Of course, there is an asterisk to this. This does not mean you can disrespect your partner, lie or cheat. It does not mean you can betray his trust and expect him to stick around because he promised to commit to you. This point is about things the two of you go through together and him having the integrity to not walk away when times get hard.
Any man can be by your side on the sunny days. The real test of character is whether or not he will hold the umbrella over you during the stormy days.
Remember, if the person you are with puts in the effort to be this person for you, please let him know how much you appreciate him. No matter how kind someone is, there is no emptier feeling than giving your heart to someone who you feel takes it for granted.
Story Source: The above story is based on materials originally published on JamesMSama.com and found on huffingtonpost.com. The original article was written by James Michael Sama. Images credit Tetra Images Yuri Arcurs via Getty Images. Note: Materials may be edited for content and length.
Even When Forgiveness Feels Impossible
Forgiving others is essential for spiritual growth. Your experience of someone who has hurt you, while painful, is now nothing more that a thought or feeling that you carry around. These thoughts of resentment, anger, and hatred represent slow, debilitating energies that will dis-empower you if you continue to let these thoughts occupy space in your head. If you could release them, you would know more peace.
Below I share how to forgive someone who has hurt you in 15 steps:
Step 1: Move On to the Next Act
Your past history and all of your hurts are no longer here in your physical reality. Don’t allow them to be here in your mind, muddying your present moments. Your life is like a play with several acts. Some of the characters who enter have short roles to play, others, much larger. Some are villains and others are good guys. But all of them are necessary, otherwise they wouldn’t be in the play.Embrace them all, and move on to the next act.
Step 2: Reconnect to Spirit
Make a new agreement with yourself to always stay connected to Spirit even when it seems to be the most difficult thing to do. If you do this, you will allow whatever degree of perfect harmony that your body was designed for to proliferate. Turn your hurts over to God, and allow Spirit to flow through you.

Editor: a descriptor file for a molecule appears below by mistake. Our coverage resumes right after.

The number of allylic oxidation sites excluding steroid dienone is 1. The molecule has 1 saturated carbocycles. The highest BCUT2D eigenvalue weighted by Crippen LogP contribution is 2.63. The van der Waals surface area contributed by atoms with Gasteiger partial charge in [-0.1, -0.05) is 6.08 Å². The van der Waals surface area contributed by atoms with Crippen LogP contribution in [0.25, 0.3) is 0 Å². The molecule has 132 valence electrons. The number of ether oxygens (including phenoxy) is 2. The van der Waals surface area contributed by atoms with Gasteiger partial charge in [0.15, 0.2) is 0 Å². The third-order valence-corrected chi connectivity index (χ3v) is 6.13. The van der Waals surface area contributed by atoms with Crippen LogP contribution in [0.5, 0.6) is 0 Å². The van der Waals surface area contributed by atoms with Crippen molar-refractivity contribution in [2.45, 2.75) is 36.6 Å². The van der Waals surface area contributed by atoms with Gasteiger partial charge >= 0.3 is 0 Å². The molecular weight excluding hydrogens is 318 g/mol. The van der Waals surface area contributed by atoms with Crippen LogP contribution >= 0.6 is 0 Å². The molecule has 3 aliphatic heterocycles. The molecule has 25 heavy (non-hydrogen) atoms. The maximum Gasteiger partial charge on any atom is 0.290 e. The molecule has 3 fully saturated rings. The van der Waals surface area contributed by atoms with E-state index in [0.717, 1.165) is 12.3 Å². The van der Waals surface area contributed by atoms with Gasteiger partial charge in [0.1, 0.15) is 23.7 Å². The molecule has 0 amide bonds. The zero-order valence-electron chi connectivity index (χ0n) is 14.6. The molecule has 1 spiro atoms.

Your new agreement with reality in which you’ve blended your physical self and your personality with your spiritual God-connected self will begin to radiate a higher energy of love and light. Wherever you go, others will experience the glow of your God consciousness, and disharmony and disorder and all manner of problems simply will not flourish in your presence. Become “an instrument of thy peace,” as St. Francis desires in the first line of his famous prayer.
Step 3: Don’t Go to Sleep Angry
Each night as I drift off to sleep, I adamantly refuse to use this precious time to review anything that I do not want to be reinforced in the hours of being immersed in my subconscious mind. I choose to impress upon my subconscious mind my conception of myself as a Divine creator in alignment with the one mind. I reiterate my I ams, which I have placed in my imagination, and I remember that my slumber will be dominated by my last waking concept of myself. I am peaceful, I am content, I am love, and I attract only to myself those who are in alignment with my highest ideals of myself.
This is my nightly ritual, always eschewing any temptation to go over any fear of unpleasantness that my ego might be asking me to review. I assume the feeling in my body of those I am statements already fulfilled, and I know that I’m allowing myself to be programmed while asleep, for the next day I rise knowing that I am a free agent.
In sleep man impresses the subconscious mind with his conception of himself. — Neville Goddard
Step 4: Switch the Focus from Blaming Others to Understanding Yourself
Whenever you’re upset over the conduct of others, take the focus off those you’re holding responsible for your inner distress. Shift your mental energy to allowing yourself to be with whatever you’re feeling — let the experience be as it may, without blaming others for your feelings. Don’t blame yourself either! Just allow the experience to unfold and tell yourself that no one has the power to make you uneasy without your consent, and that you’re unwilling to grant that authority to this person right now.
Tell yourself that you are willing to freely experience your emotions without calling them “wrong” or needing to chase them away. In this way, you’ve made a shift to self-mastery. It’s important to bypass blame, and even to bypass your desire to understand the other person; instead, focus on understanding yourself.
By taking responsibility for how you choose to respond to anything or anyone, you’re aligning yourself with the beautiful dance of life. By changing the way you choose to perceive the power that others have over you and you will see a bright new world of unlimited potential for yourself and you will know instantly how to forgive and let go of anything.
Step 5: Avoid Telling People What to Do
Avoid thoughts and activities that involve telling people who are perfectly capable of making their own choices what to do. In your family, remember that you do not own anyone. The poet Kahlil Gibran reminds you: